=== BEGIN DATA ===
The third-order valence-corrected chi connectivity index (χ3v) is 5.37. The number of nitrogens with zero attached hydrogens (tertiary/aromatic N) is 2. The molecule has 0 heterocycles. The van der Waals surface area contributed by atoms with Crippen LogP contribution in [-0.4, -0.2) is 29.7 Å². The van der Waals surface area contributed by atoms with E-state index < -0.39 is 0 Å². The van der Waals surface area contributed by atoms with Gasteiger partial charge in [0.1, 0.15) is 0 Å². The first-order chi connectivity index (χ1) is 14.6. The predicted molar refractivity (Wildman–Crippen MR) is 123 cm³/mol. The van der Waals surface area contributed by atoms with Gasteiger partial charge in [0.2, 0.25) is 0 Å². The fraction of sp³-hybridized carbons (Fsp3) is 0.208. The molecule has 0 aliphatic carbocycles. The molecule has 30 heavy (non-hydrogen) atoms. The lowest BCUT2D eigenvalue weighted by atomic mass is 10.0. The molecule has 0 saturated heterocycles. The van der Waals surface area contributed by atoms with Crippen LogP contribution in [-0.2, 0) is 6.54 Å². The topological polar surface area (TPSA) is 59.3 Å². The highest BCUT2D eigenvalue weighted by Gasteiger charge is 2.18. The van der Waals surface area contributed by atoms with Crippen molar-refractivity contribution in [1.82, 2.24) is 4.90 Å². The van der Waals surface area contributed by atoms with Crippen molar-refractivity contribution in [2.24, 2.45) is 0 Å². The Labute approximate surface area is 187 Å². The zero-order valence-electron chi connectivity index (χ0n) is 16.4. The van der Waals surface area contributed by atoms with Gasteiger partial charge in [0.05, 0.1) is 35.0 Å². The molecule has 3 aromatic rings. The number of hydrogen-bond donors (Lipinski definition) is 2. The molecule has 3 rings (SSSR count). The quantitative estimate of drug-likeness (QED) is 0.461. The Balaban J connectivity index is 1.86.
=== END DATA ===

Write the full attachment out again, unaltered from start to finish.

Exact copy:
The third-order valence-corrected chi connectivity index (χ3v) is 5.37. The number of nitrogens with zero attached hydrogens (tertiary/aromatic N) is 2. The molecule has 0 heterocycles. The van der Waals surface area contributed by atoms with Crippen LogP contribution in [-0.4, -0.2) is 29.7 Å². The van der Waals surface area contributed by atoms with E-state index < -0.39 is 0 Å². The van der Waals surface area contributed by atoms with Gasteiger partial charge in [0.1, 0.15) is 0 Å². The first-order chi connectivity index (χ1) is 14.6. The predicted molar refractivity (Wildman–Crippen MR) is 123 cm³/mol. The van der Waals surface area contributed by atoms with Gasteiger partial charge in [0.2, 0.25) is 0 Å². The fraction of sp³-hybridized carbons (Fsp3) is 0.208. The molecule has 0 aliphatic carbocycles. The molecule has 30 heavy (non-hydrogen) atoms. The lowest BCUT2D eigenvalue weighted by atomic mass is 10.0. The molecule has 0 saturated heterocycles. The van der Waals surface area contributed by atoms with Crippen LogP contribution in [-0.2, 0) is 6.54 Å². The topological polar surface area (TPSA) is 59.3 Å². The highest BCUT2D eigenvalue weighted by Gasteiger charge is 2.18. The van der Waals surface area contributed by atoms with Crippen molar-refractivity contribution in [1.82, 2.24) is 4.90 Å². The van der Waals surface area contributed by atoms with Crippen molar-refractivity contribution in [2.24, 2.45) is 0 Å². The Labute approximate surface area is 187 Å². The zero-order valence-electron chi connectivity index (χ0n) is 16.4. The van der Waals surface area contributed by atoms with Gasteiger partial charge in [0.05, 0.1) is 35.0 Å². The molecule has 3 aromatic rings. The number of hydrogen-bond donors (Lipinski definition) is 2. The molecule has 3 rings (SSSR count). The quantitative estimate of drug-likeness (QED) is 0.461. The Balaban J connectivity index is 1.86.